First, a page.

Centrists shield budget

Six Senate Democratic centrists yesterday moved to bolster their party’s budget and shield Democrats’ fiscal plan from GOP attacks with extensions of the Bush administration’s middle-class tax cuts.

Senate Finance Committee Chairman Max BaucusMax Sieben BaucusGreen Party puts Dem seat at risk in Montana Business groups worried about Trump's China tariffs plan Farmers hit Trump on trade in new ad MORE (D-Mont.) offered the tax-cut amendment, which the Senate approved yesterday evening. Baucus would direct the $132 billion budget surplus Democrats aim to achieve toward several of President Bush’s tax breaks, including a doubled child-tax credit, marriage-penalty relief and lower estate-tax rates.

Baucus’s cosponsors were two colleagues facing reelection next year, Sens. Mark PryorMark Lunsford PryorMedicaid rollback looms for GOP senators in 2020 Cotton pitches anti-Democrat message to SC delegation Ex-Sen. Kay Hagan joins lobby firm MORE (Ark.) and Mary LandrieuMary Loretta LandrieuSenate GOP rejects Trump’s call to go big on gun legislation Project Veritas at risk of losing fundraising license in New York, AG warns You want to recall John McCain? Good luck, it will be impossible MORE (La.), as well as Evan Bayh (Ind.), Bill NelsonClarence (Bill) William NelsonSenators debate new business deduction, debt in tax law hearing Winners and losers from Jim Bridenstine’s confirmation as NASA administrator Vulnerable Senate Dems have big cash advantages MORE (Fla.) and Ben Nelson (Neb.). The plan secures an additional $15 billion in on-budget funds for the State Children’s Health Insurance Program, which the Finance panel is set to reauthorize this year.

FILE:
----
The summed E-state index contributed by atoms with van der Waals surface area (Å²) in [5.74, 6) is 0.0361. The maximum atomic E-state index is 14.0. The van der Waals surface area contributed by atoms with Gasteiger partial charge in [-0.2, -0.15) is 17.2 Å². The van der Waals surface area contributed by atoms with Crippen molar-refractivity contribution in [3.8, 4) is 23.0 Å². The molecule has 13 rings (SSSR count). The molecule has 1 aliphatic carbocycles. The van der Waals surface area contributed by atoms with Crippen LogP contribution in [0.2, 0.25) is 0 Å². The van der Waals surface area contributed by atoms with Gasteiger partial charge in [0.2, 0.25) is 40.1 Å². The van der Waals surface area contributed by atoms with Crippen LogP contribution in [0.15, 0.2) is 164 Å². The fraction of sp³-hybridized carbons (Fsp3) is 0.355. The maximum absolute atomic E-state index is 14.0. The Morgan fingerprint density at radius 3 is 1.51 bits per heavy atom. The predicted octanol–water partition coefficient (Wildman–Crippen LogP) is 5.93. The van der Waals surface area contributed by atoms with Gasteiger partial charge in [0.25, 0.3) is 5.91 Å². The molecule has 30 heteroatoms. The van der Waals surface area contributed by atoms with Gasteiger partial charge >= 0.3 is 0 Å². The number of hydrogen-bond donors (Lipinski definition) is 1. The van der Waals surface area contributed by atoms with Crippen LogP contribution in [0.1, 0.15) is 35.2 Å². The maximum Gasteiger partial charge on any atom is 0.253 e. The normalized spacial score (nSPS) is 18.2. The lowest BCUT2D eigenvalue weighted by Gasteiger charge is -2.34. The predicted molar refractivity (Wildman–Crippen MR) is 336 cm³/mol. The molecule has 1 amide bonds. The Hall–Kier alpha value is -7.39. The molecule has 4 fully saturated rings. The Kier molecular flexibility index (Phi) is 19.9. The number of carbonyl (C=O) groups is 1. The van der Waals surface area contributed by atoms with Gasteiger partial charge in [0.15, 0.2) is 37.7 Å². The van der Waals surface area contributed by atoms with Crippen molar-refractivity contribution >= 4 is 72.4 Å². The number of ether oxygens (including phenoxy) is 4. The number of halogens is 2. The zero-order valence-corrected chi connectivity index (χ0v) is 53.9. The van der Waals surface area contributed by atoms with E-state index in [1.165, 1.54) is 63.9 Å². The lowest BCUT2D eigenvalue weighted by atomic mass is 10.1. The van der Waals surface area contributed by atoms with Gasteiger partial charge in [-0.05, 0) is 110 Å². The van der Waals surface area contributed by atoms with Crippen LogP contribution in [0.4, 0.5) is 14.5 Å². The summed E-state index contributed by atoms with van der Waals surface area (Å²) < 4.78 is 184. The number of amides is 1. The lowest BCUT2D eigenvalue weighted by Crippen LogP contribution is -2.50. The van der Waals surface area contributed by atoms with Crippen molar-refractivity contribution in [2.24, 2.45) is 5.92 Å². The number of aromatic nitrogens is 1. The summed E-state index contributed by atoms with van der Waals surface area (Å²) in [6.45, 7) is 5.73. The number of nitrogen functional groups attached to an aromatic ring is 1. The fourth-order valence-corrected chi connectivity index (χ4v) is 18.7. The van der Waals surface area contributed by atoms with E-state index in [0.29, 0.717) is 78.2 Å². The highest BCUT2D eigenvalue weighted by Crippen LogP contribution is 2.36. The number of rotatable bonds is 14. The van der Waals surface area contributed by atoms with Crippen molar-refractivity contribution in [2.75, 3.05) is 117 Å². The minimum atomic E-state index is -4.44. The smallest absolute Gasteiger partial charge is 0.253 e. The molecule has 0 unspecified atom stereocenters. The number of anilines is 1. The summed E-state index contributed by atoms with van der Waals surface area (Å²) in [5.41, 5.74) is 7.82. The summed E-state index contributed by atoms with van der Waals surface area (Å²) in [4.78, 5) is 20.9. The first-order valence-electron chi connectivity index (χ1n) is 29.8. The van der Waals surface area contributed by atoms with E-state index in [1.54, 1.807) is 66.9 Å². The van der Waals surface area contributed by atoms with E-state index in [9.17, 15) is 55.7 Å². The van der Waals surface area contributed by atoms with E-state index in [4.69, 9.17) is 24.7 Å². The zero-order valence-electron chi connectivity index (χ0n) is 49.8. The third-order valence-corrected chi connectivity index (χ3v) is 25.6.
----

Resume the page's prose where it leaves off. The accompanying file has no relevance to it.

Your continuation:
Baucus’s amendment hardly silenced Republicans, who have hammered Democrats all week for initially assuming the Bush tax cuts would expire unless offsets to extend them were found. Minority Leader Mitch McConnellAddison (Mitch) Mitchell McConnellOvernight Defense: VA nominee on the ropes | White House signals it will fight for pick | Trump talks Syria with Macron | McConnell tees up Pompeo vote Schumer to oppose Pompeo as secretary of State Trump's nominee for the VA is on the ropes MORE (R-Ky.) issued a statement finding “the good news … that Democrats admit they have a tax problem here and tried to fix it.”

Baucus acknowledged on the floor that the tax-cut extensions were contingent upon the budget surplus materializing. “It says, ‘Let’s take this surplus and, if we have a surplus, that’s the priorities that it should be used for,’” he said.